- It also means avoiding yelling and traditional parenting punishments such as time outs.
“Instead of rushing to pick the fallen child up, calmly narrate what happened: ‘Oh, you fell, I bet that surprised you’ and wait and see. ‘If they really hurt themselves, they’ll let you know and then you’d provide comfort. If we respond as if something terrible has happened and intervene, then they’re not going to get experience with brushing it off and moving on with life,’.”
My mom heard this somewhere when I was a baby and applied it and now I apply it wherever it’s relevant (which is not much as I don’t have a kid). I think that’s a good bit of advice, as are a couple other things on here, but some of them seem unrealistic or overboard… Any actual research on its effectiveness?
I’m with most of the posts so far- a few of these tenants sound good, and they’re things I’m already doing naturally! Especially when it comes to observing your child. I’m pretty fascinated just watching my baby play, and it helps to figure out what type of personality she’s growing into. I’m a big believer that you have to parent every child differently based on their individual needs, and this seems to support that!
I think that just like with all parenting styles, take from it what you will and leave the rest! I unknowingly did and still do several of these things. I don’t baby talk with my son. I personally feel like he should learn to speak English properly the first time instead of having to correct his grammar in the years to come. I don’t expect him to always get it right, but I hope that my modeling the correct usage will allow him to pick it up more easily. Also, I don’t rush to my son when he falls down. I wait for his reaction and then try to brush it off or explain it away if I can. If he’s really hurt, I comfort him, of course. I also explain everyday tasks to him while I do them…making breakfast, changing his diaper, driving to the store. But I don’t do these things because of a celebrity parenting trend. I do them because I feel like they are molding and shaping my baby boy into the best little man he can be!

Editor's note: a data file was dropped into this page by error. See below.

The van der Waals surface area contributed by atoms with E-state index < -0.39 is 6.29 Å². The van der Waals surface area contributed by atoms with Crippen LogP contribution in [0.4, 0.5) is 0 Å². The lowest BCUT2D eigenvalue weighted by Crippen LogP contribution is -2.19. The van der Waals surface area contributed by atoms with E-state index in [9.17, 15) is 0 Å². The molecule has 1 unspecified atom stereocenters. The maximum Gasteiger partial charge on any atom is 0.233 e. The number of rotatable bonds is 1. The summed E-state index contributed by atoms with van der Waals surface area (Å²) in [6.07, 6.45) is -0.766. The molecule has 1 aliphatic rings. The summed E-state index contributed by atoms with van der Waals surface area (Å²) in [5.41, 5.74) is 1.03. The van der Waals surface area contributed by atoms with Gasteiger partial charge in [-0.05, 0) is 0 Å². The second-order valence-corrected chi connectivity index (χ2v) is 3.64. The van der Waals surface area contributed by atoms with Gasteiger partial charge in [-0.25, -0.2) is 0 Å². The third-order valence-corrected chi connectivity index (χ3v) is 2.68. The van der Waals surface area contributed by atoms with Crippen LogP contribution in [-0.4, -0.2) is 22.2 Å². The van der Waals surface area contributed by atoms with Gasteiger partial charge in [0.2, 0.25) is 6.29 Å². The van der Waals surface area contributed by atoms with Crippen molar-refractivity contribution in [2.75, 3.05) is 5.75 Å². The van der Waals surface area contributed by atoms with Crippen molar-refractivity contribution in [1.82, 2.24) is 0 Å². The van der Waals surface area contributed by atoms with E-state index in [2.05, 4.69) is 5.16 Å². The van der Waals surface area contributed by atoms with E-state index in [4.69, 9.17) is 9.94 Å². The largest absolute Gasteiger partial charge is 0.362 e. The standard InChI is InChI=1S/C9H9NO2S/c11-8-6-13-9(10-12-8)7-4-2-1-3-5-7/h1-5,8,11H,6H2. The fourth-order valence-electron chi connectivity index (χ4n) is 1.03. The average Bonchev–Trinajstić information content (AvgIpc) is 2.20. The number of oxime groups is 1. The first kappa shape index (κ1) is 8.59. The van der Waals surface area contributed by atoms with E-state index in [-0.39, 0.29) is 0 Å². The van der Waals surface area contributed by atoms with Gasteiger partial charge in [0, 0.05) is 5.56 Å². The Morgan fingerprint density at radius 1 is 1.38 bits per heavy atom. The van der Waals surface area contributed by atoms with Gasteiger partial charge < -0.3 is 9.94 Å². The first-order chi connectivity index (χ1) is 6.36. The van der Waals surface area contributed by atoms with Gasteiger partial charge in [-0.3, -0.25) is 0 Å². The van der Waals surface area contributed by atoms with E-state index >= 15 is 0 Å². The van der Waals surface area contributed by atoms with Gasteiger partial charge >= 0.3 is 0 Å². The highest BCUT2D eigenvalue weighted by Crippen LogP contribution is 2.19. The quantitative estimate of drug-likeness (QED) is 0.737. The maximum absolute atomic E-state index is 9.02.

And I completely agree about the unrealistic expectations of bullet point #2. My pediatrician told me that helping your child sit or holding their hands while they “walk” helps to build those core muscles. I don’t see any problems helping your child achieve more!
I agree Kristen, I think you use some principles but not the ones that work for you. I hadn’t yet heard of this new trend, but it is interesting that it does share at least some ideas of attachment parenting. Interesting!
Or I should say, you don’t use the ones that don’t work for you. Whoops!
The second bulletpoint just sounds like an unrealistic expectation- so for six months, I can’t put my baby in a stroller if I’m RIE parenting?
How can we treat our children like adults? Yes we need to teach them how to be responsible, but they are kids and should not be forced to grow up so quickly. There needs to be a healthy balance. I’m glad I do not give in to the latest celebrity trends. 🙂